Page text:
Question: What is a “recorded recollection” and how does it relate to the hearsay rule?
Answer: This rule allows a witness to refresh their recollection from a writing and potentially put that writing into evidence, when certain standards are meet.
In making its decision to admit this evidence, the trial court also relied on Indiana Evidence Rule 803(5), which provides: a memorandum or record concerning a matter about which a witness once had knowledge, but now has insufficient recollection to enable the witness to testify fully and accurately, shown to have been made or adopted by the witness when the matter was fresh in the witness’s memory and to reflect that knowledge correctly. If admitted, the memorandum or record may be read into evidence but may not itself be received as an exhibit unless offered by an adverse party.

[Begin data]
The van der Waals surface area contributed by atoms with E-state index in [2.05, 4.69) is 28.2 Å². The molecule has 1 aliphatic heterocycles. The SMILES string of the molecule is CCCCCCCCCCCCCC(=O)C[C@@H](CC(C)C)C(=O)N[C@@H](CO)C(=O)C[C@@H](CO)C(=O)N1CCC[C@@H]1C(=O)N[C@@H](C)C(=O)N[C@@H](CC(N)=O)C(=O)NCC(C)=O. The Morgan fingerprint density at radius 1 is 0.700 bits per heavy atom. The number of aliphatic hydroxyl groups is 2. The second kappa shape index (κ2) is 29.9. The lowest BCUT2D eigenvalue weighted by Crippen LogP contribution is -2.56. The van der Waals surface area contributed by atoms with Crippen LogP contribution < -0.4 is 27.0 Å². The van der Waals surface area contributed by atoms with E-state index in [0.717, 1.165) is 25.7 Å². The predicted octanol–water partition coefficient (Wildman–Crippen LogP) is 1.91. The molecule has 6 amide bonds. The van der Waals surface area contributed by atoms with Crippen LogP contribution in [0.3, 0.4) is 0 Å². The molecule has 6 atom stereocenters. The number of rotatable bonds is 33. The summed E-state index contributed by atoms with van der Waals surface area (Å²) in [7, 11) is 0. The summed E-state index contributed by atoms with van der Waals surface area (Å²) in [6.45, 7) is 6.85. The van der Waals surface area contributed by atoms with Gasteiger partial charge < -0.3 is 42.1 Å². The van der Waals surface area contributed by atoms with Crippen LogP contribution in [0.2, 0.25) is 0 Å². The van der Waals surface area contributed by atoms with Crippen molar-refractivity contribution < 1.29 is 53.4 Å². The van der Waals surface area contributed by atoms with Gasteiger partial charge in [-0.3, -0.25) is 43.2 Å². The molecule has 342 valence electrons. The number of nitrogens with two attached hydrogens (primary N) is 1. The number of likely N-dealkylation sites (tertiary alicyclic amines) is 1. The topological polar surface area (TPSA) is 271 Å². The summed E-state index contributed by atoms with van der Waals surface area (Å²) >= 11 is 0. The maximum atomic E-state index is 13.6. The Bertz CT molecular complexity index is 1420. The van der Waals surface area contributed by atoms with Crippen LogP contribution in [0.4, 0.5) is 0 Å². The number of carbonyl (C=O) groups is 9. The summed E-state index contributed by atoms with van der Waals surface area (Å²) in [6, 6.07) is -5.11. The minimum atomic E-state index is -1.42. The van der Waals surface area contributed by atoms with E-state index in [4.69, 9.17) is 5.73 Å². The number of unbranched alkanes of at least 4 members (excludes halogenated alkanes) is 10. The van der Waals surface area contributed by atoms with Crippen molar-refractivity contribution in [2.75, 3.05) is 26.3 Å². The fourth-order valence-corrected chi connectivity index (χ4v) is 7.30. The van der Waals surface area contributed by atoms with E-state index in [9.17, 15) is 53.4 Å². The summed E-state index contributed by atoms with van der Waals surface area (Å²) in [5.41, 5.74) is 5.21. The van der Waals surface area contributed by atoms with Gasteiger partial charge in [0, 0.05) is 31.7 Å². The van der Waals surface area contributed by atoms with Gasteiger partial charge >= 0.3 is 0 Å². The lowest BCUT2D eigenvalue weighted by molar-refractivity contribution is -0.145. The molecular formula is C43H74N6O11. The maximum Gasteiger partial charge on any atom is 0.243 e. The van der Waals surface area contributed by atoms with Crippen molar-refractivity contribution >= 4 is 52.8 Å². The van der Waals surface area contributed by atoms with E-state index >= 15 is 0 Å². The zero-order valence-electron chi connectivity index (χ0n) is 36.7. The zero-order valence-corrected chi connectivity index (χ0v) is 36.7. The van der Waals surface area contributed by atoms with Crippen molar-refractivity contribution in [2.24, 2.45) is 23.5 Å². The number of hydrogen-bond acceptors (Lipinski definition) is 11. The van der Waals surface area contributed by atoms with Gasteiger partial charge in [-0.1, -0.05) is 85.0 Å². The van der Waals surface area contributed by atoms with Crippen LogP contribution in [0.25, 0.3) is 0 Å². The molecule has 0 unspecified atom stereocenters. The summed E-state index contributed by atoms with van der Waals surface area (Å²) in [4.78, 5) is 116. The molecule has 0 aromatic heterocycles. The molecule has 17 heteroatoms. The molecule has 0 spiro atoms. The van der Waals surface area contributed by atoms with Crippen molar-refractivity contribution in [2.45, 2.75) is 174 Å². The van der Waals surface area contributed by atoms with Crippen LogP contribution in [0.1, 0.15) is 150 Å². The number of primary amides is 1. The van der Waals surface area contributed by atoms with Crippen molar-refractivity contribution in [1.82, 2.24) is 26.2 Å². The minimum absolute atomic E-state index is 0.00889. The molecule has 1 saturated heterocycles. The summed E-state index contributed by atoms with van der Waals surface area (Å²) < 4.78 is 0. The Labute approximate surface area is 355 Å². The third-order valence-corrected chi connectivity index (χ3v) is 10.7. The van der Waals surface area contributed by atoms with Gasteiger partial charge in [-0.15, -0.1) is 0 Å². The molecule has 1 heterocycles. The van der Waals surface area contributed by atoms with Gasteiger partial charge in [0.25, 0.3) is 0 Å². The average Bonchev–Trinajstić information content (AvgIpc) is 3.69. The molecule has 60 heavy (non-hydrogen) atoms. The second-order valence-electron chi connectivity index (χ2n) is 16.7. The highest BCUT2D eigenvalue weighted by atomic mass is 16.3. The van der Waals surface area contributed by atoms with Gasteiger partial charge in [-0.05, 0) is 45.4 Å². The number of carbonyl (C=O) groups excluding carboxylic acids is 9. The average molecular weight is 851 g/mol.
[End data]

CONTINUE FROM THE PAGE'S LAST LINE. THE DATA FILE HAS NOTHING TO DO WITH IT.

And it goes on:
The Indiana courts follow a three-tiered approach to determine the use of recorded recollections: (1) the unaided testimony of a witness is preferred; (2) if the unaided testimony is not available, the law prefers refreshed recollection; and (3) if the witness’s recollection cannot be revived, “the recorded recollection exception to hearsay Rule 803(5) may be available to admit the document which contains the witness’s prior knowledge of the facts in question.”